103. The Life of Eleanor Dearborn

Part 1 of a series of the same name.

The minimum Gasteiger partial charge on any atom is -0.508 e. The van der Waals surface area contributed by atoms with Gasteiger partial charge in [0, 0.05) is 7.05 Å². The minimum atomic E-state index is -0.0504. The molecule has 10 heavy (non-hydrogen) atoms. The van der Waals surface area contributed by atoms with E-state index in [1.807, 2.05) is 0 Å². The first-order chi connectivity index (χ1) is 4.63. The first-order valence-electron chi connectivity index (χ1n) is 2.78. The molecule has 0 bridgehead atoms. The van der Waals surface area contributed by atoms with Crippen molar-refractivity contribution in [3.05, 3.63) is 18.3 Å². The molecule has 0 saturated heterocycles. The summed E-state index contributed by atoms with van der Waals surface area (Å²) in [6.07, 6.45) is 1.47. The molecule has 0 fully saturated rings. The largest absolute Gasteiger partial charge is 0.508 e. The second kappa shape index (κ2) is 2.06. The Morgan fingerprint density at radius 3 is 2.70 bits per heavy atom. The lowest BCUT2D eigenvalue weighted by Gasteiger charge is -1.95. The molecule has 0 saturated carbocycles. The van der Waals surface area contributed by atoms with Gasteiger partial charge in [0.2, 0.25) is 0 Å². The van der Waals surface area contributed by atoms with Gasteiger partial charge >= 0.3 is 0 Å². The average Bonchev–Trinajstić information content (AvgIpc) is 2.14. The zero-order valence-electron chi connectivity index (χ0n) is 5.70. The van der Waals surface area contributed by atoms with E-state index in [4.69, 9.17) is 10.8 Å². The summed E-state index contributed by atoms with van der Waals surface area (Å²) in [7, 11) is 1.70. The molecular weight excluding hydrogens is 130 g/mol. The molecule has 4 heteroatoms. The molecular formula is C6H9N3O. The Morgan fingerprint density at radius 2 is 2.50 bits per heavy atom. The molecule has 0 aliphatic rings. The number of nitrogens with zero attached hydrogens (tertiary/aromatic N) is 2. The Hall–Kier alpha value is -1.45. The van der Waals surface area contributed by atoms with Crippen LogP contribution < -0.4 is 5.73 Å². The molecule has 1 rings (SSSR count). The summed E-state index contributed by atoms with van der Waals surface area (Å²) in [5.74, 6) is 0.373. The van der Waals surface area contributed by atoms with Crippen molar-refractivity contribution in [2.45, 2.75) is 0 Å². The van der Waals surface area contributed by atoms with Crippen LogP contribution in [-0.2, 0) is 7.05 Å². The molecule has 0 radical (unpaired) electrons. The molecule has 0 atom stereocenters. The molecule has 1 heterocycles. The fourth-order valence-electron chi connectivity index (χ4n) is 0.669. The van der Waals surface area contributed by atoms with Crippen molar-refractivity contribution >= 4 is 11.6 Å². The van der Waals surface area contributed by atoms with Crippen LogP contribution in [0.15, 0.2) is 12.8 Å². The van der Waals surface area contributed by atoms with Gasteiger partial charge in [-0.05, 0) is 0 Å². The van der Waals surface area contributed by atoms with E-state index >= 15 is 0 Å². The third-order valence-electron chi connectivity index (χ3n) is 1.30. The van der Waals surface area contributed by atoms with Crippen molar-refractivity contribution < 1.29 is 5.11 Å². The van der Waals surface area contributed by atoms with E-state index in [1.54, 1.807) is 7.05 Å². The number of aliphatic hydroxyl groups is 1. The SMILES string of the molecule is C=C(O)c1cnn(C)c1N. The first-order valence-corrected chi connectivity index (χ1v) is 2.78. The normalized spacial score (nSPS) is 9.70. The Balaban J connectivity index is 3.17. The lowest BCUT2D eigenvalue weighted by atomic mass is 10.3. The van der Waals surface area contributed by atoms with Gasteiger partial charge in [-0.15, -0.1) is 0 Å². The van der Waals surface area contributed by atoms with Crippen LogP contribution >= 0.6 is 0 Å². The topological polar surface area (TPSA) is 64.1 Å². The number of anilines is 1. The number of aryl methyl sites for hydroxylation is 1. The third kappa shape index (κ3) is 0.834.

AS FAR AS ANYBODY knows, Eleanor Dearborn was born in 1972 in Canada, possibly in Winnipeg, Manitoba, but also equally possibly in Calgary in the neighbouring province of Alberta. I say 'as far as anybody knows' because Eleanor didn't speak of her Canadian childhood very often, and when she did she described it as if from a vast distance, a glacial or galactic distance, as a geologist might speak of the last ice age or an astronomer of a dying star. Of course, she wasn't rude about it - as a rule, Eleanor wasn't often rude, and when she was rude it was a genteel, dare one say Canadian kind of rudeness, where the speaker of the rudeness appears almost more discomfited by it than its intended target. If someone asked her a question about her childhood, Eleanor would answer it, but she would do so in the briefest possible way, almost offhandedly, with a facial gesture that suggested boredom, profound boredom even, if it is at all possible for boredom to be profound. What is known about the life of Eleanor Dearborn is that she left home at the age of seventeen to study languages in Montreal, that she studied French, Spanish and some German, and that while she was in Montreal she fell in love with a man called Raoul, who was more than ten years older than Eleanor and who had a daughter from a previous relationship. Together they found an apartment in the Plateau neighborhood of the city, which in those days was still unfashionably working-class. Eleanor found a job working morning shifts in a bakery while Raoul had a job working night shifts as a security guard. What Eleanor wanted above all was to leave Canada, to travel the world, but Raoul kept stalling. Finally she and Raoul decided that Eleanor should go traveling on her own. Raoul told her she should travel for as long as she wanted, and come back when she was done. She said she would go to Europe, and only for the summer. Still, in the last few days of their time together in the apartment in the Plateau, it was hard for them both to ignore the sense of finality hanging heavily in the air. In those final weeks, when they made love, Eleanor noticed a brusqueness in Raoul's lovemaking that she'd never felt before, which she interpreted as a secret hatred disguised as anger disguised as passion. On their final night together, she noticed it again and, much as she didn't want to, she began to cry silently. It was late June and they were making love with the windows open. There was a full moon, which, combined with the city's nocturnal glow and the few candles Raoul had lit throughout the room, made the room glow with shades of orange, silver and blue. For his part, Raoul noticed the glistening of tears in the corners of Eleanor's eyes and on the skin of her cheeks, but he too preferred not to say anything. They continued to make love in this way for hours more, coming to orgasm time and again, neither of them gaining the slightest satisfaction from their exertions. Years later, Eleanor would remember that night with a kind of heightened clarity. She'd remember the passage of the moon across the night sky through the window overhead, the sound of two drunk pedestrians arguing on the street below, and above all she'd remember the smell of candles burning themselves out.